Kamala Harris: Trump's potential Supreme Court nominees 'complete nonstarters'

Kamala Harris: Trump's potential Supreme Court nominees 'complete nonstarters'
© Greg Nash

Sen. Kamala HarrisKamala Devi HarrisJ.J. Abrams, Shonda Rhimes to host Kamala Harris fundraiser Warren, Klobuchar call on FTC to curtail use of non-compete clauses Pollster says 'it's certainly not looking good' for Trump ahead of 2020 MORE (D-Calif.) on Wednesday dismissed President TrumpDonald John TrumpTrump mocks wind power: 'When the wind doesn't blow, just turn off the television' Pentagon investigator probing whether acting chief boosted former employer Boeing Trump blasts McCain, bemoans not getting 'thank you' for funeral MORE's list of potential Supreme Court nominees as "complete non-starters," insisting that the Senate should wait until after the November elections to confirm a new justice.

Harris' comments came shortly after Justice Anthony Kennedy announced that he would retire from the Supreme Court, setting the stage for Trump to nominate a second justice to the high court.


"Given the stakes of this Supreme Court seat, which will determine the fate of fundamental constitutional rights, the American people, who will vote in less than 4 months, deserve to have their voice heard," Harris tweeted. "We shouldn't vote on confirmation until they have voted at the ballot box."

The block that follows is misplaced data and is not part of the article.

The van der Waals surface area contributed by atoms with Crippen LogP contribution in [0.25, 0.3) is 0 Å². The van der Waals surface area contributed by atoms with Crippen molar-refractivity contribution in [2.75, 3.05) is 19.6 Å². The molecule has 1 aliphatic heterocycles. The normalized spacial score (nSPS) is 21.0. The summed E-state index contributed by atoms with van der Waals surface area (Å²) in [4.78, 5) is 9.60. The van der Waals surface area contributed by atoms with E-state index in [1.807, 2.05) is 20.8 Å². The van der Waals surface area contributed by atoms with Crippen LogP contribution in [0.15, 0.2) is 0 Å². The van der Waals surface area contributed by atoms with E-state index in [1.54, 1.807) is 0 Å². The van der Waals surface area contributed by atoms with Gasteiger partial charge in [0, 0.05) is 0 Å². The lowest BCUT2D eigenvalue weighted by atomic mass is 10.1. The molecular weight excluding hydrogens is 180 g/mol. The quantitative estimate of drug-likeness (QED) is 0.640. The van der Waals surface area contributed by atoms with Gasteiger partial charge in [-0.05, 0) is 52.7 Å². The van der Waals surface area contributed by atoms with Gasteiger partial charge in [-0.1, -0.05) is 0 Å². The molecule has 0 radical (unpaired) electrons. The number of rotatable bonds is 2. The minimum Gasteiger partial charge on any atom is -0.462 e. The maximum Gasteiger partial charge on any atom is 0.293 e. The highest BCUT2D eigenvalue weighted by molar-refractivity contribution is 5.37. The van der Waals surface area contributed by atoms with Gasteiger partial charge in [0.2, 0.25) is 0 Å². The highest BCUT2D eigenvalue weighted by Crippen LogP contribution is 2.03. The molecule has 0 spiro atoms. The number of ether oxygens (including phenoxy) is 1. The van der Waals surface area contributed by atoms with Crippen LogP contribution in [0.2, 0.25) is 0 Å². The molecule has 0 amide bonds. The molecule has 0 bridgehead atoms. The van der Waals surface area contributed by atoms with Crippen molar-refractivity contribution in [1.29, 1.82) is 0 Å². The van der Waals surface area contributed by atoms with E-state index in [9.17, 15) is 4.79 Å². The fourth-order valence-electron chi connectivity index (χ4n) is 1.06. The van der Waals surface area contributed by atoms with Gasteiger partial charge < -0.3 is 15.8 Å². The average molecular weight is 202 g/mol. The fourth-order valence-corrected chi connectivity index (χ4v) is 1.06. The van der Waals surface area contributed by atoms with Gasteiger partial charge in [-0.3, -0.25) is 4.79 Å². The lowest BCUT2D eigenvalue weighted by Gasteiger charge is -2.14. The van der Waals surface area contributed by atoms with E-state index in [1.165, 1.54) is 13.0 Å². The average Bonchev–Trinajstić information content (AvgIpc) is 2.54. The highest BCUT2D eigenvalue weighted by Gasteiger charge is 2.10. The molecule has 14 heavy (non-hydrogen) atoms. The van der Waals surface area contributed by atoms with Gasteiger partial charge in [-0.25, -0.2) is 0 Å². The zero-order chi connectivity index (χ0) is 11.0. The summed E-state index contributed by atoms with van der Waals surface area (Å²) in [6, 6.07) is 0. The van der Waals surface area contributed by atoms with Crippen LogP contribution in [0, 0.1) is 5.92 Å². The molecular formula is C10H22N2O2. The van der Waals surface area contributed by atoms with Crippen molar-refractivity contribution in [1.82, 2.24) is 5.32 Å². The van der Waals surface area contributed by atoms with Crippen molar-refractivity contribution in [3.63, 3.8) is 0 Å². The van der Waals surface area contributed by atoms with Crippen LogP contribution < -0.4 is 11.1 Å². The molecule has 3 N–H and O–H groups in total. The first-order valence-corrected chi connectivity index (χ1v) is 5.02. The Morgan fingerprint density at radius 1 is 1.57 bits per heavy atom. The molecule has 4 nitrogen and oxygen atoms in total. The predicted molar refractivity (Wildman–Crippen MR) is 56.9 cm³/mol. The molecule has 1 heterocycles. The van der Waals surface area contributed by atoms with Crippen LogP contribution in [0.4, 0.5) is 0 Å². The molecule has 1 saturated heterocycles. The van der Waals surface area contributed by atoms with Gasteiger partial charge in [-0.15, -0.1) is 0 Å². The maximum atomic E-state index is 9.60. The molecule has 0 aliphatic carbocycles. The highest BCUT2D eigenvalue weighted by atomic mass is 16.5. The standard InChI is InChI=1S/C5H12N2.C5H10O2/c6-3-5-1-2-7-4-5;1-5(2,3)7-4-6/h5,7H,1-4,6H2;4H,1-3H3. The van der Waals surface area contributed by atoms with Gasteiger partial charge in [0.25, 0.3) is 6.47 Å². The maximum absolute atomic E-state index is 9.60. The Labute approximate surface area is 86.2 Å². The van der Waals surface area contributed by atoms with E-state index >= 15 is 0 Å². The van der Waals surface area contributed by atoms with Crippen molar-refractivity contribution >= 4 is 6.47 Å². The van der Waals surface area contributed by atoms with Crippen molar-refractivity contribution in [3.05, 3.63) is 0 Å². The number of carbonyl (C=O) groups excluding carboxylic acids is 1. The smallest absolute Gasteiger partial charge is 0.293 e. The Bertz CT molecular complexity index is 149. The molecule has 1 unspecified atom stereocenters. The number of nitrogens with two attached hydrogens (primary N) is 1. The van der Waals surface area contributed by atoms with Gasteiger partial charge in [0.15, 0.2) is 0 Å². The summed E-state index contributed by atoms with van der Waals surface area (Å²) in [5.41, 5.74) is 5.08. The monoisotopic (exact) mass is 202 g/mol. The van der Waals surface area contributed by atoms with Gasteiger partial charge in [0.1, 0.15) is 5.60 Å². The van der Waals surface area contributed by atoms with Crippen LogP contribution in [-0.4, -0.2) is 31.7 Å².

"The President’s list of potential SCOTUS nominees are complete non-starters," she added. "They are conservative ideologues, not mainstream jurists. We cannot and will not accept them to serve on the highest court in the land."

Harris' comments echoed those of other Democrats on Wednesday. Senate Minority Leader Charles SchumerCharles (Chuck) Ellis SchumerGOP senator: Trump's criticism of McCain 'deplorable' Schumer to introduce bill naming Senate office building after McCain amid Trump uproar Why we need to build gateway now MORE (D-N.Y.) said in a speech on the Senate floor on Wednesday that it would be hypocritical for Senate Majority Leader Mitch McConnell (R-Ky.) to hold a vote on a Supreme Court nominee before the midterm elections.

McConnell announced moments earlier that he planned to hold a vote on Trump's next nominee in the fall. 

After the death of former Justice Antonin Scalia in 2016, McConnell refused to hold a vote on then-President Barack ObamaBarack Hussein ObamaBudowsky: Biden or Beto: Where's the beef? Super Tuesday bonanza raises stakes for Dems Whatever happened to nuclear abolition? MORE's nominee for the court, Merrick GarlandMerrick Brian GarlandGOP rep to introduce constitutional amendment to limit Supreme Court seats to 9 Trump dismisses court packing: 'It will never happen' The Hill's Morning Report - Dems contemplate big election and court reforms MORE, saying that the Senate should wait until after the presidential election.

Trump was elected later that year, and eventually nominated Neil Gorsuch to the court. He was confirmed by the Senate last year. 

It's not yet clear whom Trump will nominate to replace Kennedy on the court. The White House released a list of 25 potential nominees in November, and Trump said on Wednesday that he plans to make his selection from that very list.